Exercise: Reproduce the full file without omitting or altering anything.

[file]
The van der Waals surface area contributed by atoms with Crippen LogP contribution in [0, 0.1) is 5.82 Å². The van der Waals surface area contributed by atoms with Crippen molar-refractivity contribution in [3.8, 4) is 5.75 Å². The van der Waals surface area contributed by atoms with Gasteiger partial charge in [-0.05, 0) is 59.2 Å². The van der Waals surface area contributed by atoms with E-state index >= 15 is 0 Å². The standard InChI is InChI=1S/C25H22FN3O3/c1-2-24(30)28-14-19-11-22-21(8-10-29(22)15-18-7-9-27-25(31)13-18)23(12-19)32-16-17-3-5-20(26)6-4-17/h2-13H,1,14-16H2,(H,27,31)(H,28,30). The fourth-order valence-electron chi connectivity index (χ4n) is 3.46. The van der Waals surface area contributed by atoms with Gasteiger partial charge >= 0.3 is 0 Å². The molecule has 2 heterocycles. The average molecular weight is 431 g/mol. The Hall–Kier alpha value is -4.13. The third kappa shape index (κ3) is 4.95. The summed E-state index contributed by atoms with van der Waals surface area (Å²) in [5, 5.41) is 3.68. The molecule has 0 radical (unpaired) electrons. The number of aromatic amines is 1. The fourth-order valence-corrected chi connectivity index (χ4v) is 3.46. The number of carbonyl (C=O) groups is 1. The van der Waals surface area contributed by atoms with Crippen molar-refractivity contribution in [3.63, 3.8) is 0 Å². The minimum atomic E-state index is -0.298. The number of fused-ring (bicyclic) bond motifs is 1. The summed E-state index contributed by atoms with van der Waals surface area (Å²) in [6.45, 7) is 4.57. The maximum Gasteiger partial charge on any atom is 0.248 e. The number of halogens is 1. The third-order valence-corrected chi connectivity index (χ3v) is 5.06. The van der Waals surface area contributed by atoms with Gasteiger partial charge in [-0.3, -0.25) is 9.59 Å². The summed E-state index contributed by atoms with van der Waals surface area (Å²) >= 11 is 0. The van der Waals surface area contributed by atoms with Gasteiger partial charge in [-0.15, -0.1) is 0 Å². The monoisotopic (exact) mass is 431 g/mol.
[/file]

The van der Waals surface area contributed by atoms with Crippen LogP contribution in [0, 0.1) is 5.82 Å². The van der Waals surface area contributed by atoms with Crippen molar-refractivity contribution in [3.8, 4) is 5.75 Å². The van der Waals surface area contributed by atoms with Gasteiger partial charge in [-0.05, 0) is 59.2 Å². The van der Waals surface area contributed by atoms with E-state index >= 15 is 0 Å². The standard InChI is InChI=1S/C25H22FN3O3/c1-2-24(30)28-14-19-11-22-21(8-10-29(22)15-18-7-9-27-25(31)13-18)23(12-19)32-16-17-3-5-20(26)6-4-17/h2-13H,1,14-16H2,(H,27,31)(H,28,30). The fourth-order valence-electron chi connectivity index (χ4n) is 3.46. The van der Waals surface area contributed by atoms with Gasteiger partial charge >= 0.3 is 0 Å². The molecule has 2 heterocycles. The average molecular weight is 431 g/mol. The Hall–Kier alpha value is -4.13. The third kappa shape index (κ3) is 4.95. The summed E-state index contributed by atoms with van der Waals surface area (Å²) in [5, 5.41) is 3.68. The molecule has 0 radical (unpaired) electrons. The number of aromatic amines is 1. The fourth-order valence-corrected chi connectivity index (χ4v) is 3.46. The number of carbonyl (C=O) groups is 1. The van der Waals surface area contributed by atoms with Crippen molar-refractivity contribution in [3.63, 3.8) is 0 Å². The minimum atomic E-state index is -0.298. The number of fused-ring (bicyclic) bond motifs is 1. The summed E-state index contributed by atoms with van der Waals surface area (Å²) in [6.45, 7) is 4.57. The maximum Gasteiger partial charge on any atom is 0.248 e. The number of halogens is 1. The third-order valence-corrected chi connectivity index (χ3v) is 5.06. The van der Waals surface area contributed by atoms with Gasteiger partial charge in [-0.3, -0.25) is 9.59 Å². The summed E-state index contributed by atoms with van der Waals surface area (Å²) >= 11 is 0. The van der Waals surface area contributed by atoms with Gasteiger partial charge in [-0.15, -0.1) is 0 Å². The monoisotopic (exact) mass is 431 g/mol.